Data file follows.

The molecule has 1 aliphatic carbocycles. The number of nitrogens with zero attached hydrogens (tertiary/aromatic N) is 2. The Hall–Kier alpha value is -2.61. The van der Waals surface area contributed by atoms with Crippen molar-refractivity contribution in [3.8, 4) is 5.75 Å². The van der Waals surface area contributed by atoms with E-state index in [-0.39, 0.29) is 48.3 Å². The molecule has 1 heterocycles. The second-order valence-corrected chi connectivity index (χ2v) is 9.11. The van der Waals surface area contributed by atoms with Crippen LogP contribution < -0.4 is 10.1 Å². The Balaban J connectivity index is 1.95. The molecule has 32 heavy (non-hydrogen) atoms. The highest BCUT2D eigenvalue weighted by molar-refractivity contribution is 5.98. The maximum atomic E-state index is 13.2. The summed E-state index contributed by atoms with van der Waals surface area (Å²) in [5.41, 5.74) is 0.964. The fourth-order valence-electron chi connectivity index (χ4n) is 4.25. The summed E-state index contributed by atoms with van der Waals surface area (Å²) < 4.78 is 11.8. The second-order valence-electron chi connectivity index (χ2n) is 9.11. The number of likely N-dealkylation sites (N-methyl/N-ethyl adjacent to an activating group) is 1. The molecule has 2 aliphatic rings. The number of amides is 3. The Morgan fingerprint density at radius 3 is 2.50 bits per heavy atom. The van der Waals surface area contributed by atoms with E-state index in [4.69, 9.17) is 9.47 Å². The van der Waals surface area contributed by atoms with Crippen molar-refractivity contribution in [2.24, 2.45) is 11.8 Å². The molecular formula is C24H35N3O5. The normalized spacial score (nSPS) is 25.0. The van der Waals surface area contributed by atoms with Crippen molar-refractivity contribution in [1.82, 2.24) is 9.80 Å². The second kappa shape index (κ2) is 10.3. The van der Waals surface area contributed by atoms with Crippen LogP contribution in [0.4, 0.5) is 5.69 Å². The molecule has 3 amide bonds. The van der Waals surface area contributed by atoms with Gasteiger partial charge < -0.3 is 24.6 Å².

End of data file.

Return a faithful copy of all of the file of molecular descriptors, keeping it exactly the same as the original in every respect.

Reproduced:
The molecule has 1 aliphatic carbocycles. The number of nitrogens with zero attached hydrogens (tertiary/aromatic N) is 2. The Hall–Kier alpha value is -2.61. The van der Waals surface area contributed by atoms with Crippen molar-refractivity contribution in [3.8, 4) is 5.75 Å². The van der Waals surface area contributed by atoms with E-state index in [-0.39, 0.29) is 48.3 Å². The molecule has 1 heterocycles. The second-order valence-corrected chi connectivity index (χ2v) is 9.11. The van der Waals surface area contributed by atoms with Crippen LogP contribution < -0.4 is 10.1 Å². The Balaban J connectivity index is 1.95. The molecule has 32 heavy (non-hydrogen) atoms. The highest BCUT2D eigenvalue weighted by molar-refractivity contribution is 5.98. The maximum atomic E-state index is 13.2. The summed E-state index contributed by atoms with van der Waals surface area (Å²) in [5.41, 5.74) is 0.964. The fourth-order valence-electron chi connectivity index (χ4n) is 4.25. The summed E-state index contributed by atoms with van der Waals surface area (Å²) < 4.78 is 11.8. The second-order valence-electron chi connectivity index (χ2n) is 9.11. The number of likely N-dealkylation sites (N-methyl/N-ethyl adjacent to an activating group) is 1. The molecule has 2 aliphatic rings. The number of amides is 3. The Morgan fingerprint density at radius 3 is 2.50 bits per heavy atom. The van der Waals surface area contributed by atoms with E-state index in [4.69, 9.17) is 9.47 Å². The van der Waals surface area contributed by atoms with Crippen molar-refractivity contribution in [2.24, 2.45) is 11.8 Å². The molecular formula is C24H35N3O5. The normalized spacial score (nSPS) is 25.0. The van der Waals surface area contributed by atoms with Crippen molar-refractivity contribution in [1.82, 2.24) is 9.80 Å². The second kappa shape index (κ2) is 10.3. The van der Waals surface area contributed by atoms with Crippen LogP contribution in [0.4, 0.5) is 5.69 Å². The molecule has 3 amide bonds. The van der Waals surface area contributed by atoms with Gasteiger partial charge < -0.3 is 24.6 Å².